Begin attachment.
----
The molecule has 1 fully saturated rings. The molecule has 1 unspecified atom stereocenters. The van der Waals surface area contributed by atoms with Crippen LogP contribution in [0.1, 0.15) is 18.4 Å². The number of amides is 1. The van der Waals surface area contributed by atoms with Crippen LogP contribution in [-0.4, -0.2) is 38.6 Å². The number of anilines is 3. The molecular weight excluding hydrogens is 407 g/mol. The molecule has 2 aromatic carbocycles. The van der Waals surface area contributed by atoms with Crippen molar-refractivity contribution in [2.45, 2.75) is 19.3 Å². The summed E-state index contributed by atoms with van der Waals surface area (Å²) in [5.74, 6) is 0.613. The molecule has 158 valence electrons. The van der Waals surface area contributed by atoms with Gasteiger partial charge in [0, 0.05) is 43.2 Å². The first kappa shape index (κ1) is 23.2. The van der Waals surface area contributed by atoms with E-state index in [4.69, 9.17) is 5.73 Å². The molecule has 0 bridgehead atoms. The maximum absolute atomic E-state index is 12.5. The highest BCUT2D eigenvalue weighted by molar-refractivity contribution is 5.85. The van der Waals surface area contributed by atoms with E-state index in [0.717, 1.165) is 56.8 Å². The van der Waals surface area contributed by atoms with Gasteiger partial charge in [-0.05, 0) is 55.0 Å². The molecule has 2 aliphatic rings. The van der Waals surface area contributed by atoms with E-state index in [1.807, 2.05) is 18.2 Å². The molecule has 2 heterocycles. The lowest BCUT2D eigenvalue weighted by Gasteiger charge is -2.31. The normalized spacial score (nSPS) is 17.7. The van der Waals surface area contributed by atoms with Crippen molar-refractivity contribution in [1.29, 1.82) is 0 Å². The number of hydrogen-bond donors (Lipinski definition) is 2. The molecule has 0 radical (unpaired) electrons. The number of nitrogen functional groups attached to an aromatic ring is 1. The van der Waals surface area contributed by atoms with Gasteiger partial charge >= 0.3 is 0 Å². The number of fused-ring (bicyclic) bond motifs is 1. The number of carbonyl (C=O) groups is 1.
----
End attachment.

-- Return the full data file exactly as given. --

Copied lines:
The molecule has 1 fully saturated rings. The molecule has 1 unspecified atom stereocenters. The van der Waals surface area contributed by atoms with Crippen LogP contribution in [0.1, 0.15) is 18.4 Å². The number of amides is 1. The van der Waals surface area contributed by atoms with Crippen LogP contribution in [-0.4, -0.2) is 38.6 Å². The number of anilines is 3. The molecular weight excluding hydrogens is 407 g/mol. The molecule has 2 aromatic carbocycles. The van der Waals surface area contributed by atoms with Crippen molar-refractivity contribution in [2.45, 2.75) is 19.3 Å². The summed E-state index contributed by atoms with van der Waals surface area (Å²) in [5.74, 6) is 0.613. The molecule has 158 valence electrons. The van der Waals surface area contributed by atoms with Gasteiger partial charge in [0, 0.05) is 43.2 Å². The first kappa shape index (κ1) is 23.2. The van der Waals surface area contributed by atoms with E-state index in [4.69, 9.17) is 5.73 Å². The molecule has 0 bridgehead atoms. The maximum absolute atomic E-state index is 12.5. The highest BCUT2D eigenvalue weighted by molar-refractivity contribution is 5.85. The van der Waals surface area contributed by atoms with E-state index in [0.717, 1.165) is 56.8 Å². The van der Waals surface area contributed by atoms with Gasteiger partial charge in [-0.05, 0) is 55.0 Å². The molecule has 2 aliphatic rings. The van der Waals surface area contributed by atoms with E-state index in [1.807, 2.05) is 18.2 Å². The molecule has 2 heterocycles. The lowest BCUT2D eigenvalue weighted by Gasteiger charge is -2.31. The normalized spacial score (nSPS) is 17.7. The van der Waals surface area contributed by atoms with Crippen molar-refractivity contribution in [1.29, 1.82) is 0 Å². The number of hydrogen-bond donors (Lipinski definition) is 2. The molecule has 0 radical (unpaired) electrons. The number of nitrogen functional groups attached to an aromatic ring is 1. The van der Waals surface area contributed by atoms with Gasteiger partial charge >= 0.3 is 0 Å². The number of fused-ring (bicyclic) bond motifs is 1. The number of carbonyl (C=O) groups is 1.